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5.21 Compound Literals

ISO C99 supports compound literals. A compound literal looks like a cast containing an initializer. Its value is an object of the type specified in the cast, containing the elements specified in the initializer. (GCC does not yet implement the full ISO C99 semantics for compound literals.) As an extension, GCC supports compound literals in C89 mode and in C++.

Usually, the specified type is a structure. Assume that struct foo and structure are declared as shown:

struct foo {int a; char b[2];} structure;

Here is an example of constructing a struct foo with a compound literal:

structure = ((struct foo) {x + y, 'a', 0});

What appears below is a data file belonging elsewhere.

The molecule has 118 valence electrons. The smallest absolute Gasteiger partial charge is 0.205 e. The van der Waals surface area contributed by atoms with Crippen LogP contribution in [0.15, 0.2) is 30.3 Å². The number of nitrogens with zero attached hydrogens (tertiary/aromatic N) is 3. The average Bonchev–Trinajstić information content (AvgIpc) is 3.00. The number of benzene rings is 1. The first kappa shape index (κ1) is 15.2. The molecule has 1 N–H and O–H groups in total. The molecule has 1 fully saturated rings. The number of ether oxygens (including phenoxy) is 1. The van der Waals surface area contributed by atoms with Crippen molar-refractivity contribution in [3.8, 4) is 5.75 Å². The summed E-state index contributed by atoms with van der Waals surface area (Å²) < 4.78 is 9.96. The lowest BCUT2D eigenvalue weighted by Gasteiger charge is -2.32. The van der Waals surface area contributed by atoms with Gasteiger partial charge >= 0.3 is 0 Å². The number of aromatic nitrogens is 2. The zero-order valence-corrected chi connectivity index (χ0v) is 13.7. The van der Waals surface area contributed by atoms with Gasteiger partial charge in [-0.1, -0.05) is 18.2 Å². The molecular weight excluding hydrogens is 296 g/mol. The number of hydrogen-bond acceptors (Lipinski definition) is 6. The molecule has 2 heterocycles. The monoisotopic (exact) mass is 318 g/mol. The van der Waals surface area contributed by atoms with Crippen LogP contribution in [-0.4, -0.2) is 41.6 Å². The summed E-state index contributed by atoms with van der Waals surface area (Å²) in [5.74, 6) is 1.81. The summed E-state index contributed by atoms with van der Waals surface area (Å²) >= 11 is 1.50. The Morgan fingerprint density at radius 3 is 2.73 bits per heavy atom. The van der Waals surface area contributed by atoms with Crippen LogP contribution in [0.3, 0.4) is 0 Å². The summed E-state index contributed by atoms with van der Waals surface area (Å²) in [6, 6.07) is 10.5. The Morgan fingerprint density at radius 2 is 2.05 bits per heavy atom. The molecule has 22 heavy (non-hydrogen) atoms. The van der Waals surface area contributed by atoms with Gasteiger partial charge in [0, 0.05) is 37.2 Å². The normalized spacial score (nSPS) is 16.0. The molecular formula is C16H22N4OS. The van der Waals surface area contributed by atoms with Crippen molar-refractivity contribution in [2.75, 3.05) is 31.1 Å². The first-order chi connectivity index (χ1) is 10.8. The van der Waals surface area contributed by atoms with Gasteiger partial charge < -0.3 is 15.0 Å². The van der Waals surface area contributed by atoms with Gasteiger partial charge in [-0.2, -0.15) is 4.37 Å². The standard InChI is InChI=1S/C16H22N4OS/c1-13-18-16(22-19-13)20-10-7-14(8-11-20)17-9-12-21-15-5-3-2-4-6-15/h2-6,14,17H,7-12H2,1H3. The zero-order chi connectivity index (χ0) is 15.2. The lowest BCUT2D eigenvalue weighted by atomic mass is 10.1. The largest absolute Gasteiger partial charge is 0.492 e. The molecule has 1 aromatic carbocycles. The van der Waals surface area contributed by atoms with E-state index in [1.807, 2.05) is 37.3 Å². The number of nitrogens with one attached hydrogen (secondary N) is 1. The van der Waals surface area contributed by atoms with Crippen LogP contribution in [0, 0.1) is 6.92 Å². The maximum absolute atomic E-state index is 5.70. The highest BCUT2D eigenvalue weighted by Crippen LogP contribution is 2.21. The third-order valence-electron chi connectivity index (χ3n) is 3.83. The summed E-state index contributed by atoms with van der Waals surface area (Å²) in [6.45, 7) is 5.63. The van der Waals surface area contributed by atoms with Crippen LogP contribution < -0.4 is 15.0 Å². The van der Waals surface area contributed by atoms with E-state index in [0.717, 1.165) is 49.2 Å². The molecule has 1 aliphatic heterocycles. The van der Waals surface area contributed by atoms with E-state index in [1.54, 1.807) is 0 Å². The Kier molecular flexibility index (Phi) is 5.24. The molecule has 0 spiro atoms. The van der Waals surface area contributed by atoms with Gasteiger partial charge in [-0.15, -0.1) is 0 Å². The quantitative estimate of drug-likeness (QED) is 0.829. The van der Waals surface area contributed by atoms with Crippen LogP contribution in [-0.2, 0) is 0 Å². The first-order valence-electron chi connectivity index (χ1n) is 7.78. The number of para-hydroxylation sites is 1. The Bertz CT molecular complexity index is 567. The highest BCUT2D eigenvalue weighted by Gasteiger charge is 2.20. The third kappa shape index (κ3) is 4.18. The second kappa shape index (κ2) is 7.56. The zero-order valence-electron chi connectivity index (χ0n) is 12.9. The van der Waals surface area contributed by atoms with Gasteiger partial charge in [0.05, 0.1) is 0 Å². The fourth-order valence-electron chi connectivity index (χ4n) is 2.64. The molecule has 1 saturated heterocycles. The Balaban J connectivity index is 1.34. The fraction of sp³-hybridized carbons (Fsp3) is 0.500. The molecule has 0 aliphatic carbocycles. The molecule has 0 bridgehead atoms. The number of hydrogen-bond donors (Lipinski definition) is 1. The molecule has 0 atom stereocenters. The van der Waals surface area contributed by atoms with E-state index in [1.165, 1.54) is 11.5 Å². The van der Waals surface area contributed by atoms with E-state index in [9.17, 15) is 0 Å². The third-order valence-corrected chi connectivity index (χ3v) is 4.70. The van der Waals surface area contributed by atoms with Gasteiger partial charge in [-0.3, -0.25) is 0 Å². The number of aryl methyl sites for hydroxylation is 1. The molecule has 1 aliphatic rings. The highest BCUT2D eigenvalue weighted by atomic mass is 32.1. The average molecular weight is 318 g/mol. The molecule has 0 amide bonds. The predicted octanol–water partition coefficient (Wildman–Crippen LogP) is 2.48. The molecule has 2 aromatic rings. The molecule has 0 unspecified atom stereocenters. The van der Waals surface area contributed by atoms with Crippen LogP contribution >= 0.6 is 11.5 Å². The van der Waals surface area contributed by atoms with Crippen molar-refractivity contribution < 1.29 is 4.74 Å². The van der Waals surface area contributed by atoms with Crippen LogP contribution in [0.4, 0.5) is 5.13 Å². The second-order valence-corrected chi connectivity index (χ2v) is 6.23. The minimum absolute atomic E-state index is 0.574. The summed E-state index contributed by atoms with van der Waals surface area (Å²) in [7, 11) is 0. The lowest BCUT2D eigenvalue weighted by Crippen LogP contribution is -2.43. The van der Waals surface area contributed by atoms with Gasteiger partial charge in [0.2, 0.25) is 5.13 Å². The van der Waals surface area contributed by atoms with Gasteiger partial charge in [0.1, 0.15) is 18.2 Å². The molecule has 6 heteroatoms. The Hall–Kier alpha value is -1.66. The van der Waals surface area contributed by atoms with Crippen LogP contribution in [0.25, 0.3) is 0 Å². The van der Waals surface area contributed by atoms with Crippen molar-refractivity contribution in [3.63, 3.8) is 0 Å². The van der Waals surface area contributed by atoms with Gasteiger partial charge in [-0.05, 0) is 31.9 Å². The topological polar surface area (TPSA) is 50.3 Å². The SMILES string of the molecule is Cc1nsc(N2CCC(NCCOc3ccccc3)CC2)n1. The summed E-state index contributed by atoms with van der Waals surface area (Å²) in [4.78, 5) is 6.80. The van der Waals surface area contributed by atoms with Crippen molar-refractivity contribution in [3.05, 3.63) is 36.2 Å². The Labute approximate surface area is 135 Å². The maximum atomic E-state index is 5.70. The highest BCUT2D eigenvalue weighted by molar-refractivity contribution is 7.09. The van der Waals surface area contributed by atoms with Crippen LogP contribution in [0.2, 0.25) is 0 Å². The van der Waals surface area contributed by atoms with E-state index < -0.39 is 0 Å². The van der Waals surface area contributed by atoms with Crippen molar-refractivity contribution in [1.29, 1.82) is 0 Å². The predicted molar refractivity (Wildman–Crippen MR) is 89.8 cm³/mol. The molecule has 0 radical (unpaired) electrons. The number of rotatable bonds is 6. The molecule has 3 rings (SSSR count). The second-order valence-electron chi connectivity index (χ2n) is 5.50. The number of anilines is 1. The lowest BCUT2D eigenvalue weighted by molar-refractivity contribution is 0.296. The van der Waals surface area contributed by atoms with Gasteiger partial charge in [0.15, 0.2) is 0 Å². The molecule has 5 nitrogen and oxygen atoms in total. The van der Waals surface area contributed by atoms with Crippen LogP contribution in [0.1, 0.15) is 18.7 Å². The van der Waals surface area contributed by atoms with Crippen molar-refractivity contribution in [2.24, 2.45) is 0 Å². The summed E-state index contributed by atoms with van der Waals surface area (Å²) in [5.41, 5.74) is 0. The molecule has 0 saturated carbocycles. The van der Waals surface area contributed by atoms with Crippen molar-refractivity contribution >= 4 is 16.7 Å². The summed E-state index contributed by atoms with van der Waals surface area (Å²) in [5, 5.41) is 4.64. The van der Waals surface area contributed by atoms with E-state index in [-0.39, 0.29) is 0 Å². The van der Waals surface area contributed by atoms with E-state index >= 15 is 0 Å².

This is equivalent to writing the following:

  struct foo temp = {x + y, 'a', 0};
  structure = temp;

You can also construct an array. If all the elements of the compound literal are (made up of) simple constant expressions, suitable for use in initializers, then the compound literal is an lvalue and can be coerced to a pointer to its first element, as shown here:

char **foo = (char *[]) { "x", "y", "z" };

Array compound literals whose elements are not simple constants are not very useful, because the compound literal is not an lvalue; ISO C99 specifies that it is, being a temporary object with automatic storage duration associated with the enclosing block, but GCC does not yet implement this. There are currently only two valid ways to use it with GCC: to subscript it, or initialize an array variable with it. The former is probably slower than a switch statement, while the latter does the same thing an ordinary C initializer would do. Here is an example of subscripting an array compound literal:

output = ((int[]) { 2, x, 28 }) [input];

Compound literals for scalar types and union types are is also allowed, but then the compound literal is equivalent to a cast.

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